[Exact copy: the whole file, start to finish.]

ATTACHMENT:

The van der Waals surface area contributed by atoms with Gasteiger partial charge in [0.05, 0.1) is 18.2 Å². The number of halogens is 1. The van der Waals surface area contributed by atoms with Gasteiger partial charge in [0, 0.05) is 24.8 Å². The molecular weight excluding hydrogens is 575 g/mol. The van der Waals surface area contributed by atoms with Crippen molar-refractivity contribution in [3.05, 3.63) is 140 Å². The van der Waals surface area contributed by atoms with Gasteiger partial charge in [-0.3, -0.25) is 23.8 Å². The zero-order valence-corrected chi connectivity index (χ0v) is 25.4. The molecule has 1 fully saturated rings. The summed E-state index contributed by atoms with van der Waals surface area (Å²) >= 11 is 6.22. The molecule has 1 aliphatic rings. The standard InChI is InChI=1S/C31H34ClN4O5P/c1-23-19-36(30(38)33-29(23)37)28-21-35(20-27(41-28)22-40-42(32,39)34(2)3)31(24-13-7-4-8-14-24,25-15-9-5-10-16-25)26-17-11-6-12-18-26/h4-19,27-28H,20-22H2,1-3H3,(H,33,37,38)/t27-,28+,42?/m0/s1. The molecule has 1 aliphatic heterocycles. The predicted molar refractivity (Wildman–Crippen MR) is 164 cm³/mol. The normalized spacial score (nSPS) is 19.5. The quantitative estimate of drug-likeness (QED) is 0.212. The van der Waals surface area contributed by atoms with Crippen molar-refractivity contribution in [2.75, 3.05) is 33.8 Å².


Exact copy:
The van der Waals surface area contributed by atoms with Gasteiger partial charge in [0.05, 0.1) is 18.2 Å². The number of halogens is 1. The van der Waals surface area contributed by atoms with Gasteiger partial charge in [0, 0.05) is 24.8 Å². The molecular weight excluding hydrogens is 575 g/mol. The van der Waals surface area contributed by atoms with Crippen molar-refractivity contribution in [3.05, 3.63) is 140 Å². The van der Waals surface area contributed by atoms with Gasteiger partial charge in [-0.3, -0.25) is 23.8 Å². The zero-order valence-corrected chi connectivity index (χ0v) is 25.4. The molecule has 1 fully saturated rings. The summed E-state index contributed by atoms with van der Waals surface area (Å²) >= 11 is 6.22. The molecule has 1 aliphatic rings. The standard InChI is InChI=1S/C31H34ClN4O5P/c1-23-19-36(30(38)33-29(23)37)28-21-35(20-27(41-28)22-40-42(32,39)34(2)3)31(24-13-7-4-8-14-24,25-15-9-5-10-16-25)26-17-11-6-12-18-26/h4-19,27-28H,20-22H2,1-3H3,(H,33,37,38)/t27-,28+,42?/m0/s1. The molecule has 1 aliphatic heterocycles. The predicted molar refractivity (Wildman–Crippen MR) is 164 cm³/mol. The normalized spacial score (nSPS) is 19.5. The quantitative estimate of drug-likeness (QED) is 0.212. The van der Waals surface area contributed by atoms with Crippen molar-refractivity contribution in [2.75, 3.05) is 33.8 Å².